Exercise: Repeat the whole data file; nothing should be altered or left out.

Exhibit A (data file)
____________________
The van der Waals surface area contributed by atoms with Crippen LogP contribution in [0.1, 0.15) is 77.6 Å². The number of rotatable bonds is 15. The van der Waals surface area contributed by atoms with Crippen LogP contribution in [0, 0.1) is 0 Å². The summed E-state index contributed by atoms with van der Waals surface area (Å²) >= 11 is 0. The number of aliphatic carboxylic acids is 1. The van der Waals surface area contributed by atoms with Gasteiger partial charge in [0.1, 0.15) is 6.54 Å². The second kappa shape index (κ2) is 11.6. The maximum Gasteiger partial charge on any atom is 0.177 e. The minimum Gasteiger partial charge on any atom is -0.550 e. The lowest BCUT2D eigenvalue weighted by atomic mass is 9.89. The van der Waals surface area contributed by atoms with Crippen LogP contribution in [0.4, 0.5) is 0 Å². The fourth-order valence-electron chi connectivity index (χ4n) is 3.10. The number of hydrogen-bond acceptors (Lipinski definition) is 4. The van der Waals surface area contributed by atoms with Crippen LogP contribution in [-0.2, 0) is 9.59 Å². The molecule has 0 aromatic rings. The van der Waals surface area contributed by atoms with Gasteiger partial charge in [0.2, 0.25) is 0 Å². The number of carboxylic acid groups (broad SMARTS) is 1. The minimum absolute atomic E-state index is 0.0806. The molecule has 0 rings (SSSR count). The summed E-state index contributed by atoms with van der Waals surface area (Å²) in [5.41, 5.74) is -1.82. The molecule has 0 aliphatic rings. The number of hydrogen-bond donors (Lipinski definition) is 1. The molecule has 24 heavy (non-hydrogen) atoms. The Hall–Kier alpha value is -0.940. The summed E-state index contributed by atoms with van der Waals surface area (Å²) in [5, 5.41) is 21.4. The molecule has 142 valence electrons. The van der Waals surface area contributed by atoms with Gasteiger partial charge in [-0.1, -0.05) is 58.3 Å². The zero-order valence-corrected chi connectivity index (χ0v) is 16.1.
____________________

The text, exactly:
The van der Waals surface area contributed by atoms with Crippen LogP contribution in [0.1, 0.15) is 77.6 Å². The number of rotatable bonds is 15. The van der Waals surface area contributed by atoms with Crippen LogP contribution in [0, 0.1) is 0 Å². The summed E-state index contributed by atoms with van der Waals surface area (Å²) >= 11 is 0. The number of aliphatic carboxylic acids is 1. The van der Waals surface area contributed by atoms with Gasteiger partial charge in [0.1, 0.15) is 6.54 Å². The second kappa shape index (κ2) is 11.6. The maximum Gasteiger partial charge on any atom is 0.177 e. The minimum Gasteiger partial charge on any atom is -0.550 e. The lowest BCUT2D eigenvalue weighted by atomic mass is 9.89. The van der Waals surface area contributed by atoms with Crippen LogP contribution in [0.4, 0.5) is 0 Å². The fourth-order valence-electron chi connectivity index (χ4n) is 3.10. The number of hydrogen-bond acceptors (Lipinski definition) is 4. The van der Waals surface area contributed by atoms with Crippen LogP contribution in [-0.2, 0) is 9.59 Å². The molecule has 0 aromatic rings. The van der Waals surface area contributed by atoms with Gasteiger partial charge in [0.2, 0.25) is 0 Å². The number of carboxylic acid groups (broad SMARTS) is 1. The minimum absolute atomic E-state index is 0.0806. The molecule has 0 rings (SSSR count). The summed E-state index contributed by atoms with van der Waals surface area (Å²) in [5.41, 5.74) is -1.82. The molecule has 0 aliphatic rings. The number of hydrogen-bond donors (Lipinski definition) is 1. The molecule has 24 heavy (non-hydrogen) atoms. The Hall–Kier alpha value is -0.940. The summed E-state index contributed by atoms with van der Waals surface area (Å²) in [5, 5.41) is 21.4. The molecule has 142 valence electrons. The van der Waals surface area contributed by atoms with Gasteiger partial charge in [-0.1, -0.05) is 58.3 Å². The zero-order valence-corrected chi connectivity index (χ0v) is 16.1.